Student and InstructorBarb grinned; she kind of liked Hack’s analogy and continued. Some students, aswith miscarriages, simply don’t make it. Most prevail through the challengesuntil, finally, one day the student makes the flight around the local patternall alone. A new, bouncing – yes, that is a good description, bouncing – babypilot is born. The instructor still has to change the diapers by supervisingsome solos, but the baby develops rapidly, exploring the sky with the excitementof a newborn discovering her toes. Cross-countries are the sex education ofearly adolescence, introduced carefully by the instructor with some trepidationbecause the instructor knows so well the penalties of poor choices by thestudent pilot. Then, the teenager is given the keys to the car and allowed tofly an airplane, alone, to far away locations. Amid some mental turmoil on thepart of the instructor who has been delegating more and more of theresponsibility and authority for each flight to the student, the apron stringsare finally cut and the student goes through a rite of passage, the checkride.Checkride passed, the student has graduated from high school and is now thrust- hopefully prepared, but still terribly naive – into the real world ofaviation. College may follow with advanced ratings or the newly certificatedpilot may chose the way of hard knocks, picking up experience and acquaintances,either good or bad, as he or she reaches out to life.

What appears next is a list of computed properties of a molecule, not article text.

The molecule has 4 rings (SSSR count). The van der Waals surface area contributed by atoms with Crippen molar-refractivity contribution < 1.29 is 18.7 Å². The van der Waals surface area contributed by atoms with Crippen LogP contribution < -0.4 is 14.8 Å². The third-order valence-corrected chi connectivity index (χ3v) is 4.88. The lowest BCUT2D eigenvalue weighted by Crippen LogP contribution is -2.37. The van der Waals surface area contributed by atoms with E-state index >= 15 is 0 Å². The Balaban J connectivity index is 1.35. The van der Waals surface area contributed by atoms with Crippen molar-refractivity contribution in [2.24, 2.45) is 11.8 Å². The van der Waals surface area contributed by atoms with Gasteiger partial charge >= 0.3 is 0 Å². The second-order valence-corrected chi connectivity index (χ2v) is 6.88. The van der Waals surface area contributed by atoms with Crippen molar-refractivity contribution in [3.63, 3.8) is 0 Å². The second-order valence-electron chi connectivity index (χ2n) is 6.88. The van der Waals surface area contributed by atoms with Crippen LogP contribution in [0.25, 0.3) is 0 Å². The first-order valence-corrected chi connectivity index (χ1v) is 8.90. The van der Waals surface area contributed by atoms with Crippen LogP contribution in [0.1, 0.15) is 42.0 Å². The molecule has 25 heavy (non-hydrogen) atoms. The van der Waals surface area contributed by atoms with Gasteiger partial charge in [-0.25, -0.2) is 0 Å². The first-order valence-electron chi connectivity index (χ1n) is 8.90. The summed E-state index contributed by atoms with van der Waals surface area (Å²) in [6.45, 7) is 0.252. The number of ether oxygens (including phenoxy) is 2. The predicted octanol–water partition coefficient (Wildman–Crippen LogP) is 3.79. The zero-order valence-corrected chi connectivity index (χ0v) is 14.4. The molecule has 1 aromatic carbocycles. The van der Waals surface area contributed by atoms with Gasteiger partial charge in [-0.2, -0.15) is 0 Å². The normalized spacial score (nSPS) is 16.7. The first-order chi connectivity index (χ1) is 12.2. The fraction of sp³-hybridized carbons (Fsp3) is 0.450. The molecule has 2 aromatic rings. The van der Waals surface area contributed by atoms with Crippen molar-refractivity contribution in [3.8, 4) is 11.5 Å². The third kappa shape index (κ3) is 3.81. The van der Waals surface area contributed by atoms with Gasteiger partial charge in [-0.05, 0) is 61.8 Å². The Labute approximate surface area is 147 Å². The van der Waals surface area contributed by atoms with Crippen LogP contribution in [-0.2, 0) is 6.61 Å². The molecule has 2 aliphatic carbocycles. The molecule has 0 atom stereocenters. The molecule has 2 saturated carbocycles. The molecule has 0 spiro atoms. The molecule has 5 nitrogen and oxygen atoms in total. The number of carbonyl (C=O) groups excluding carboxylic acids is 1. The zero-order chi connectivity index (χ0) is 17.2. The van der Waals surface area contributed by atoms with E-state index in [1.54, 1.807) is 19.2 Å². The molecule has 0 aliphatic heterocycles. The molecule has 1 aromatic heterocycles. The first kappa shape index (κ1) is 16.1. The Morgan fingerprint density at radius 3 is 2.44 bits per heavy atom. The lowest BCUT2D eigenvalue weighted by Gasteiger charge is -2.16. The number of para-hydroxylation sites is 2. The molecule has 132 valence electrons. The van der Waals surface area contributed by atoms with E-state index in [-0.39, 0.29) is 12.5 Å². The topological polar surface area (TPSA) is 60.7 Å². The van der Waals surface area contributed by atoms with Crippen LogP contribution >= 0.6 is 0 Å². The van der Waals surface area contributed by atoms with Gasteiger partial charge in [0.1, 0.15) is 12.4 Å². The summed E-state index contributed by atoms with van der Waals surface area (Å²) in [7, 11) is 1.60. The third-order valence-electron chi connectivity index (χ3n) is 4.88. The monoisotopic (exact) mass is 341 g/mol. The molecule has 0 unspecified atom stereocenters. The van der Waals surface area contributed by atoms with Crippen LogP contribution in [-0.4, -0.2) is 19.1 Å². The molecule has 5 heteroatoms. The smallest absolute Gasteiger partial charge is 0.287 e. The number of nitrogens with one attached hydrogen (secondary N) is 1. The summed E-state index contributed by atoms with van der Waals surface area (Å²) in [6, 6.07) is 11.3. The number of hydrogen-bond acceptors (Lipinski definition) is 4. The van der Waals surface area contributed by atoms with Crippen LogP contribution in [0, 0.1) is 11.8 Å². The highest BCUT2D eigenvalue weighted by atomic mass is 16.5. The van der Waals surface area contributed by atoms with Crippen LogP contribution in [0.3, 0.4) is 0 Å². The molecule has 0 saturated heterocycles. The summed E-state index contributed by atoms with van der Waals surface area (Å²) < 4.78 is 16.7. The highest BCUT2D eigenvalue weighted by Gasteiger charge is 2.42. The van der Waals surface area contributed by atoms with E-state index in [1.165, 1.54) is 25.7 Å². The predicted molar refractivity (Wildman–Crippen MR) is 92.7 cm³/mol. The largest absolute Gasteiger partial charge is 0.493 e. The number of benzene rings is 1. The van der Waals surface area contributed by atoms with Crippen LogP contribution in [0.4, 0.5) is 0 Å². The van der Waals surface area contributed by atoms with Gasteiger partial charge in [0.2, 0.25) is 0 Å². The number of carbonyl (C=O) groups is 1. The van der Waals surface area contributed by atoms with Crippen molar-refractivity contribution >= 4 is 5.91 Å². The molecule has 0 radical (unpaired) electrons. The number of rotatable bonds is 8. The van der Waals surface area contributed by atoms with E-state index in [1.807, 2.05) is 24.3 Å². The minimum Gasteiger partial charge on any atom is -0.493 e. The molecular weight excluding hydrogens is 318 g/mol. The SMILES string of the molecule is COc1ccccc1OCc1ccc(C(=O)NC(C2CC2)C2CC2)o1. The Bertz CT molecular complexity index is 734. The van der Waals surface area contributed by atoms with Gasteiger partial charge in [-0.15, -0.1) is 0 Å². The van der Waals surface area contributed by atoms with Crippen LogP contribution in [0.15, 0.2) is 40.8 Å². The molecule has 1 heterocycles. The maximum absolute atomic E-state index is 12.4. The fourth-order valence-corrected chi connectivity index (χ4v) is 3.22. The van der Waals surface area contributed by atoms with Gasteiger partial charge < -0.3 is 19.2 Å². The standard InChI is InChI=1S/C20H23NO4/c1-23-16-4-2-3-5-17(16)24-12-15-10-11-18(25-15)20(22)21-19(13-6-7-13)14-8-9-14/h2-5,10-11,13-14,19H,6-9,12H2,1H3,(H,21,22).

We, here in the Lounge, listened to Hack and Barb and decided their line ofreasoning wasn’t all that weird after all. Between sniggers, some of theearthier folks asked about the conception of the new baby pilot. Barb wasprepared for that one. She simply pointed out that the conception is thatexciting, exuberant, blissful time when someone makes the decision he or she isgoing to learn to fly. There is no thought of the consequences; the poor suckeris too wrapped up with the seductive idea of flying. Reality will follow duringgestation. That shut up the raunchy ones and didn’t even embarrass the moreformal. For we have been blessed with a reasonable number of baby pilots overthe last several months. Student starts are up, the demand for professionalpilots is up and, around here at least, we are happy to see propellers turningmore frequently than has been the case for many, many years.